New Bill sets tough rules for children's homes in Nakuru

Wednesday March 18 2020

Mariashoni Ward Rep Douglas Ayabei speaks at the Nakuru County Assembly on July 3, 2019. He has sponsored the Nakuru County Child Care Facilities Bill, 2019 that seeks to streamline the operations of children homes. PHOTO | FRANCIS MUREITHI | NATION MEDIA GROUP


Children’s home owners who employ convicted sexual offenders in their facilities risk being fined Sh1 million or a three-year jail term or both should the Nakuru County Child Care Facilities Bill, 2019 be enacted into law.

The workers in the facilities found to have colluded in such employment will also face stiff penalties if it is proved they did not take due diligence to establish the background of their workers before they are employed.

According to the Bill, any caregiver who sexually molests the children under their care risk a jail term of 10 years.


With the proposed law, many mushrooming childcare providers who have been operating without following the regulations will now find it hard to operate.

The Bill has proposed stringent measures for rogue home owners using the desperate children to enrich themselves by soliciting local and international donor funding. At the same time, no child care facility will be allowed to operate if it has no adequate health and safety measures.  

Most of the children’s homes have pre-primary unit classes that are manned by unqualified staff.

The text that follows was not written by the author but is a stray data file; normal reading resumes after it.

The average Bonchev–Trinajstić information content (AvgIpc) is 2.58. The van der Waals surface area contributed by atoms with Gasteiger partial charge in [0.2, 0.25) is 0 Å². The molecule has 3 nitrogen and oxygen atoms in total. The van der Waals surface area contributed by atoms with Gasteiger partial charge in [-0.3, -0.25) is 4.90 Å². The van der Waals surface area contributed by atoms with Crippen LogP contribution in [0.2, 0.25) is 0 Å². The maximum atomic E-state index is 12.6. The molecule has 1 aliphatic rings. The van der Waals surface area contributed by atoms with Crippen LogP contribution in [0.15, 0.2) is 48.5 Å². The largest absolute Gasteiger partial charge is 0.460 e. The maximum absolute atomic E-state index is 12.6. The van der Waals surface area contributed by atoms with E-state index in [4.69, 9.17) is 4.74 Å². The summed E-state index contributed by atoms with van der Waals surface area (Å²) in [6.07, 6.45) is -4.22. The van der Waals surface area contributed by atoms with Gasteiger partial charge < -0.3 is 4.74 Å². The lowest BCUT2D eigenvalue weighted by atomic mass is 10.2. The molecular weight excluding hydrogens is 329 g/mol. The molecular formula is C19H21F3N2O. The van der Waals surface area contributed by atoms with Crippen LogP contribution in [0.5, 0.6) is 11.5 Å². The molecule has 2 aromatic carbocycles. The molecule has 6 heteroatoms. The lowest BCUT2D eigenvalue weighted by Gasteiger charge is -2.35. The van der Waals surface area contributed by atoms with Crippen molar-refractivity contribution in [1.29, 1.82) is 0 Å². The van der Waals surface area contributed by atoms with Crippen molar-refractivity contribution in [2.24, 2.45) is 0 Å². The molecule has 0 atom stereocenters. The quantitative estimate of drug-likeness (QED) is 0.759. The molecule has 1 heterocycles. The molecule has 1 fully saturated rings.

However, the new Bill now wants home owners to employ trained pre-primary teachers before they are licensed to operate.

The home owners must meet the standard of the child – staff ratio and the number of children allowed in a class.

However, the Bill is silent on the ratio specification of child-staff.


To ensure the safety of the children is taken care of, the Bill wants home owners to construct buildings that have emergency exits and other safety measures.

On sanitation, the Bill proposes that ablution blocks should be child friendly while classrooms should be constructed according to the recommended standards. They should have proper ventilation.

Other requirements include adequate furniture suitable for children and appropriate play equipment.

The Bill sponsored by Mariashoni MCA Douglas Ayabei, which has gone through the first reading, will now be subjected to a mandatory public participation as required by the Constitution.


After the public participation, the Bill will go through the second and third readings before it is forwarded to Governor Lee Kinyanjui for signing into law.  

“The Bill is to provide for the management, registration, licensing and inspection of child care facilities in the county,” said Mr Ayabei.

He said many children’s homes were operating with no rules and structures required to give the children a safe environment.